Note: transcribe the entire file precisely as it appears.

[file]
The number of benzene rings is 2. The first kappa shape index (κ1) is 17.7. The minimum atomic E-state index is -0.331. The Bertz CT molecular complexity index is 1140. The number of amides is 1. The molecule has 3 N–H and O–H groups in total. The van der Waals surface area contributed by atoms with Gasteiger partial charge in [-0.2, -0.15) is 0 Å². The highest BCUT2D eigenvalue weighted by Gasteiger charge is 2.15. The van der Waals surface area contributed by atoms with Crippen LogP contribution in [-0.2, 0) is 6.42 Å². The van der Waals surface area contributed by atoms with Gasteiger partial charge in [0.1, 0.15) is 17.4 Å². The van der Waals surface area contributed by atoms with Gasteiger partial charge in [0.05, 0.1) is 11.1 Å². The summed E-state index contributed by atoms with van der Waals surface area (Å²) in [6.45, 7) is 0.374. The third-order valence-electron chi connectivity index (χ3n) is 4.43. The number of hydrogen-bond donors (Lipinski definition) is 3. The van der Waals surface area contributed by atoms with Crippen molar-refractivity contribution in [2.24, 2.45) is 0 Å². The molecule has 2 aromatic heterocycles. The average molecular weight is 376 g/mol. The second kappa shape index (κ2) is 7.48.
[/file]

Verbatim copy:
The number of benzene rings is 2. The first kappa shape index (κ1) is 17.7. The minimum atomic E-state index is -0.331. The Bertz CT molecular complexity index is 1140. The number of amides is 1. The molecule has 3 N–H and O–H groups in total. The van der Waals surface area contributed by atoms with Gasteiger partial charge in [-0.2, -0.15) is 0 Å². The highest BCUT2D eigenvalue weighted by Gasteiger charge is 2.15. The van der Waals surface area contributed by atoms with Crippen LogP contribution in [-0.2, 0) is 6.42 Å². The van der Waals surface area contributed by atoms with Gasteiger partial charge in [0.1, 0.15) is 17.4 Å². The van der Waals surface area contributed by atoms with Gasteiger partial charge in [0.05, 0.1) is 11.1 Å². The summed E-state index contributed by atoms with van der Waals surface area (Å²) in [6.45, 7) is 0.374. The third-order valence-electron chi connectivity index (χ3n) is 4.43. The number of hydrogen-bond donors (Lipinski definition) is 3. The van der Waals surface area contributed by atoms with Crippen molar-refractivity contribution in [2.24, 2.45) is 0 Å². The molecule has 2 aromatic heterocycles. The average molecular weight is 376 g/mol. The second kappa shape index (κ2) is 7.48.